Senior volunteers keeping neighborhoods safe through Spokane COPS | Crime
They call themselves the eyes of police officers. Senior volunteers with Spokane COPS wear the blue and perform patrols, but they’re not officers of the law. Through donated time to the non-profit program, they help how they can by directing traffic during Bloomsday, prevent crime through education and even check on homes while residents are on vacation.
We caught up with two volunteers while they sat on their coffee break at east Spokane’s Donut Parade. They’re right in home with the regulars. Both Hazel Vercruysse, 87, and Dennis Eddy, 71, had wrapped up their house checks for the morning. They only average about five house checks a week, but explained the extra presence out there helps.
“We had one on east 2nd [avenue] today,” Eddy recounted. “We checked out a house and there was a lady inside the house and there wasn’t supposed to be.”
The woman turned out to be a sister of the resident, but in times like that, Eddy explained they have to find out who and why they’re there. Sometimes they have to call in an officer especially when they come across broken doors and windows.
Vercruysse said they’ve checked on two homes in the past that were broken into. They found signs of forced entry into the home, sometimes a door chiseled through. The incident is handed off to an officer that’s called to the scene and they investigate what has happened.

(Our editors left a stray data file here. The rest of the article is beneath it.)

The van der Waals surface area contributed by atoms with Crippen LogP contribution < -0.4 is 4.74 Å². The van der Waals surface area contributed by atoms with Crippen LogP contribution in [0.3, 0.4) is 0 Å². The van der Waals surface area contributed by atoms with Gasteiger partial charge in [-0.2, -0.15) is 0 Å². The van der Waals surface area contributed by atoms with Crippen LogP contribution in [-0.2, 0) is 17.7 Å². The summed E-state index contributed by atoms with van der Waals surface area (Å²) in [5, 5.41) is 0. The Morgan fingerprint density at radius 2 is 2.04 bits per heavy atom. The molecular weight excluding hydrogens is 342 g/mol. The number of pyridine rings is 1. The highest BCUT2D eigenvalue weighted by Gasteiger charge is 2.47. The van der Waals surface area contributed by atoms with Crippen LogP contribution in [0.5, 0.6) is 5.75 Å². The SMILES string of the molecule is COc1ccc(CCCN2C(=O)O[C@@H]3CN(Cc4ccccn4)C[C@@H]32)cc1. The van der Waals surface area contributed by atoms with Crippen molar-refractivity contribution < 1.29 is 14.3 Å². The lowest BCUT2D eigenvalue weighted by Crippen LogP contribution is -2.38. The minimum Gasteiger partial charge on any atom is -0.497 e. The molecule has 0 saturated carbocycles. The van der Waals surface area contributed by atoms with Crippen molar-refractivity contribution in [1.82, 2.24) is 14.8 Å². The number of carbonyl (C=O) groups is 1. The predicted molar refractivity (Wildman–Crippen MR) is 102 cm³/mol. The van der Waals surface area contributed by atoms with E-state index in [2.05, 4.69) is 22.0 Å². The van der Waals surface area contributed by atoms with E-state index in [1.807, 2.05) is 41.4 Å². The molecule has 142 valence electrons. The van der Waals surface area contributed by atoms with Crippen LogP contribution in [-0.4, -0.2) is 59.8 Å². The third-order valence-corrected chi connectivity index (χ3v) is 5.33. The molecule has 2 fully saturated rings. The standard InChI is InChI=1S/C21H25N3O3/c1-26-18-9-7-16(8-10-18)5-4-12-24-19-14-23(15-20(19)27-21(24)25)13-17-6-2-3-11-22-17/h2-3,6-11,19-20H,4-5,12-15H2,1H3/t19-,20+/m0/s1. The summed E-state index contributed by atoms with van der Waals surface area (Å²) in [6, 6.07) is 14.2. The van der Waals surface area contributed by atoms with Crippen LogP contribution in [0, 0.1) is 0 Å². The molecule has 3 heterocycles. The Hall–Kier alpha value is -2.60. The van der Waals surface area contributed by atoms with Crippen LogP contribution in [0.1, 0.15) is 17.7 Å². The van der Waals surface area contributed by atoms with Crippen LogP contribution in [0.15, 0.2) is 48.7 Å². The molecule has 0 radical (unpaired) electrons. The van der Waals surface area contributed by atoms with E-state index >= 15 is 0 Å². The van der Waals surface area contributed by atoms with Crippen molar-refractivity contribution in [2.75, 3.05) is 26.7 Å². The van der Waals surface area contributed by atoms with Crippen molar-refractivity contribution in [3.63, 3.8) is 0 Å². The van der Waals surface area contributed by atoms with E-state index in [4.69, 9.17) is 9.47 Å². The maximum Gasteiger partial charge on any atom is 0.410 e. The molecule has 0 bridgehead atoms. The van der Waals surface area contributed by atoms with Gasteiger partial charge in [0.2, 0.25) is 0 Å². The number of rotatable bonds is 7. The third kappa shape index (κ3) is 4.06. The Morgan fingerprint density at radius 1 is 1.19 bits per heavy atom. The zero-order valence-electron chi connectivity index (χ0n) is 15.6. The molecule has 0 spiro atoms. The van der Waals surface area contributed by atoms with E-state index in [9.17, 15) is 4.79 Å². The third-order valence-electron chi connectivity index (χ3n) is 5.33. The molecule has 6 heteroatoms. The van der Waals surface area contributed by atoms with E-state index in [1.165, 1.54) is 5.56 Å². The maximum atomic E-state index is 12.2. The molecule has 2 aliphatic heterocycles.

The senior volunteers help point out the unusual in the community - the things that aren’t supposed to be there.
“One time we saw a car going around and around the park. To us, it looked suspicious that they were doing this so we called an officer and he came out. Turns out, they were teaching some fellow to drive,” Eddy explained. “It wasn’t normal, so we called it in.”
The house checks are most popular during the holiday season. Vercruysse says they’ve had at most 15 homes to check during their volunteer shift. It’s a basic perimeter check because they never go inside the home. They’ll make sure the doors, windows and even cars are locked.
“We don’t go in and water plants or feed the cat,” Vercruysse explained.
The COPS partners explained their history to the program while they still sipped their black coffee. Vercruysse started sporting the volunteer badge 23-years-ago when her son gave her the idea while he worked at the Spokane County Jail.
“He said, ‘Mom, I know something you can do. I was at the jail today and there was this old guy who came in and was about your age.’,” Vercruysse recalled. “He got talking to him and turns out he volunteers with the police department. It sounded kind of fun so I pursued it.”
Eddy didn’t know Vercruysse before volunteering, but now they’re partners in crime prevention.
“Isn’t she lucky?” Eddy said as he teased Vercruysse. She responded: “He’s the new kid on the block.”
Eddy has spent only four years volunteering with the program after he moved from California. He needed something to do.
“It’s great because it gets us both out of the house,” Vercruysse added. “I like it because for 23 years, I’ve been happy.”
The two wrap up their coffee break and prepare for the mail run. The COP shops need their mail and they’re the people to do it. Decades ago, these were tasks that would have been done by officers, but now they’ve been handed over to them. The responsibility comes with the uniform.
“We gotta wear something,” Vercruysse said. “It’s just when you join, you get a uniform. That shows who you are.”
House checks for homeowners are available to those who live in single residence housing. They do not check duplexes, apartments, condos are gated communities. To request a check while you’re out for a few days, call Spokane COPS at (509) 622-5885.